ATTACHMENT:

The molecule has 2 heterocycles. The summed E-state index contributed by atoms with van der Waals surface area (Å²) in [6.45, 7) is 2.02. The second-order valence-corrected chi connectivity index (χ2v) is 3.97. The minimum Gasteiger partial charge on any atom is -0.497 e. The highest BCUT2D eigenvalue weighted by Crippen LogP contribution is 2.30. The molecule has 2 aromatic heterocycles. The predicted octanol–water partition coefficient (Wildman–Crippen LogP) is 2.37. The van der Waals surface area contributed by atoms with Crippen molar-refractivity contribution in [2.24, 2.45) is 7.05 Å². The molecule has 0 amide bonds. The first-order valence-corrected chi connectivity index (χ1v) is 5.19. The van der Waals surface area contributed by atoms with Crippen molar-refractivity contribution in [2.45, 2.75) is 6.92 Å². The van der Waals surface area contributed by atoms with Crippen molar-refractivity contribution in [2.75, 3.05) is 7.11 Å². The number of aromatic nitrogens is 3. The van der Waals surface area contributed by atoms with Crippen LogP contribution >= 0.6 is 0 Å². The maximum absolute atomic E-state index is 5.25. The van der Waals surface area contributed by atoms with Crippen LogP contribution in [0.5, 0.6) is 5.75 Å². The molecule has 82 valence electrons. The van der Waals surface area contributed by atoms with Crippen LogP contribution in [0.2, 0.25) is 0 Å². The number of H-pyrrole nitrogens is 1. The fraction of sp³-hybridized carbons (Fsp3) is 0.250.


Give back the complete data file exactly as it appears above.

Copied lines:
The molecule has 2 heterocycles. The summed E-state index contributed by atoms with van der Waals surface area (Å²) in [6.45, 7) is 2.02. The second-order valence-corrected chi connectivity index (χ2v) is 3.97. The minimum Gasteiger partial charge on any atom is -0.497 e. The highest BCUT2D eigenvalue weighted by Crippen LogP contribution is 2.30. The molecule has 2 aromatic heterocycles. The predicted octanol–water partition coefficient (Wildman–Crippen LogP) is 2.37. The van der Waals surface area contributed by atoms with Crippen molar-refractivity contribution in [2.24, 2.45) is 7.05 Å². The molecule has 0 amide bonds. The first-order valence-corrected chi connectivity index (χ1v) is 5.19. The van der Waals surface area contributed by atoms with Crippen molar-refractivity contribution in [2.45, 2.75) is 6.92 Å². The van der Waals surface area contributed by atoms with Crippen molar-refractivity contribution in [2.75, 3.05) is 7.11 Å². The number of aromatic nitrogens is 3. The van der Waals surface area contributed by atoms with Crippen LogP contribution >= 0.6 is 0 Å². The maximum absolute atomic E-state index is 5.25. The van der Waals surface area contributed by atoms with Crippen LogP contribution in [0.5, 0.6) is 5.75 Å². The molecule has 82 valence electrons. The van der Waals surface area contributed by atoms with Crippen LogP contribution in [0.2, 0.25) is 0 Å². The number of H-pyrrole nitrogens is 1. The fraction of sp³-hybridized carbons (Fsp3) is 0.250.